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Selling your “point of difference”

differenceI once heard Atlanta pastor Andy Stanley say, that “if you have the only hotdog stand in town, your hotdogs don’t have to be that good.”  Most of us don’t have that option.

Business Coach Sue Miley wrote a blog recently on leveraging your points of difference. Sue rightly insists that if don’t leverage what makes your company unique, then you are the same as everyone else.

She gives 5 questions to help determine your point of difference.

  1. Who Buys from you? Go a little deeper than women or men and determine as best you can exactly “who” buys from you.
  2. Why does your customer buy from you?
  3. Why do they buy from you and not from your competitor?  This is where you begin to list qualities that are unique to your business and important to your customers.
  4. Are your unique qualities sustainable? I especially like this question.  In the industrial business that I’m in, some might say that we’re the only person in the SE stocking a particular part. But, what if a competitor begins stocking it? Is that still a unique quality?
  5. Are your unique qualities real? “We offer great customer service” is not a real point of difference.  What does that even mean?  ” We will have an A/C technician at your house within 2 hours-” is.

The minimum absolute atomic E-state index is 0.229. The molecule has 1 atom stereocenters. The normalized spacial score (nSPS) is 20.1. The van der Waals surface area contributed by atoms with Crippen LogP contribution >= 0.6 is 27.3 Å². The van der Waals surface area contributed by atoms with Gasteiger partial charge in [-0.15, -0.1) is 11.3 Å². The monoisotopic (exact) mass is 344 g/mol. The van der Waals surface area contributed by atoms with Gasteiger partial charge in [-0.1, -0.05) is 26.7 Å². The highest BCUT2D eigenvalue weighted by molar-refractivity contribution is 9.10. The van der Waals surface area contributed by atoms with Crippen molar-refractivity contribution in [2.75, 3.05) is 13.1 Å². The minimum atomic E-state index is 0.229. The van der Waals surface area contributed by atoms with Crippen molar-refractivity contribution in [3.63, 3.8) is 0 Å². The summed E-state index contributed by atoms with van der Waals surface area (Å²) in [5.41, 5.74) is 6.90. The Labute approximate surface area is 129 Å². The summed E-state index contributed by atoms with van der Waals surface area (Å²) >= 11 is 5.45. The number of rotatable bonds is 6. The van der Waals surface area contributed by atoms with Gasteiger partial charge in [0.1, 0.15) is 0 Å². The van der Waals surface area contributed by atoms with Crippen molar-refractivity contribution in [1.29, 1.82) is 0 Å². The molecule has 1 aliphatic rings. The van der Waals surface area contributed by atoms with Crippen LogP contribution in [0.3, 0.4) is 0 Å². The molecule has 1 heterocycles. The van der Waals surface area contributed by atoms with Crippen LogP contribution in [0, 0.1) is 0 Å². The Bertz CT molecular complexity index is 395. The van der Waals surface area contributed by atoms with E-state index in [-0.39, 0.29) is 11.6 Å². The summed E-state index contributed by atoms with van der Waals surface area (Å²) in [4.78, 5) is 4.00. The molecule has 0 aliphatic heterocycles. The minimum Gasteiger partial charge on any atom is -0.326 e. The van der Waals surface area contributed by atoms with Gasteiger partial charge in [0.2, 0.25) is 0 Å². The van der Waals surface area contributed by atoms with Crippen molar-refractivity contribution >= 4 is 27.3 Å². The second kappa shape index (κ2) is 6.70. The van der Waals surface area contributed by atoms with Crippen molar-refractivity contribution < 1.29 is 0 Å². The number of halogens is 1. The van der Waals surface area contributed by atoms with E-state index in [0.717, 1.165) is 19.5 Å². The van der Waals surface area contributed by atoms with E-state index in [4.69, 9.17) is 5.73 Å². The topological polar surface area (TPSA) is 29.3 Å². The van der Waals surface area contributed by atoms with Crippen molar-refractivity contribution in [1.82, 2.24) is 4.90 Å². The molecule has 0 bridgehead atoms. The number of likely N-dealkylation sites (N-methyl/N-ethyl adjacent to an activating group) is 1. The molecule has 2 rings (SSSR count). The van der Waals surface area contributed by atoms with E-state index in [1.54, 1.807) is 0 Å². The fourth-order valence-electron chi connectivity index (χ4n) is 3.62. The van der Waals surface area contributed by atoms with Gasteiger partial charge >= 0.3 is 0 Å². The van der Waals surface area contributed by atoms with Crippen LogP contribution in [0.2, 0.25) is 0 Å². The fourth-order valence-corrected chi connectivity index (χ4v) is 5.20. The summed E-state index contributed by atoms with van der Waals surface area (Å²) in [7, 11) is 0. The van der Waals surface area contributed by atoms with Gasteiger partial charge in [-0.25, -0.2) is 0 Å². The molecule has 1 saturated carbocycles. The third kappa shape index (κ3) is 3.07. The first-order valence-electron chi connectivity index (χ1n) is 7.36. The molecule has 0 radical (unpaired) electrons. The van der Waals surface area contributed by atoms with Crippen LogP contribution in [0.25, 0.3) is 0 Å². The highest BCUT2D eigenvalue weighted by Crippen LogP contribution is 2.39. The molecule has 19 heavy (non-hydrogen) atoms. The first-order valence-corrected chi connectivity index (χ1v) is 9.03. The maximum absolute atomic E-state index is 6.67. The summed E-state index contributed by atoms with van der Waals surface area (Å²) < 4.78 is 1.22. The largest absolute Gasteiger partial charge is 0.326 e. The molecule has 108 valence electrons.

The more you can target, focus, and refine your market, the more successful you will be.  And by being certain that the value proposition you present contains real points of difference the easier it becomes to target.

I used to do a lot of trade shows.  There was always a tension between getting numbers of people to visit your booth, and getting qualified people to visit.  At these male dominated shows, you could ensure heavy booth traffic by having an attractive female on display, OR by raffling away sports tickets.

But I came to the conclusion early in my career, that smaller was bigger.  We didn’t just want people tramping through the booth, we wanted people that were interested in our products and services, and had the ability to buy them.

Remember, your target customer doesn’t have to be an existing customer, in fact, they may not even be aware you exist.

But if you’ll spend the time determining what your points of difference are, what target market that appeals to , and then relentlessly focusing on it.  You’ll find success.

One final thought..   these are moving targets.  Especially where technology is concerned, what was a viable business a few years ago, may not be now.  Know your business!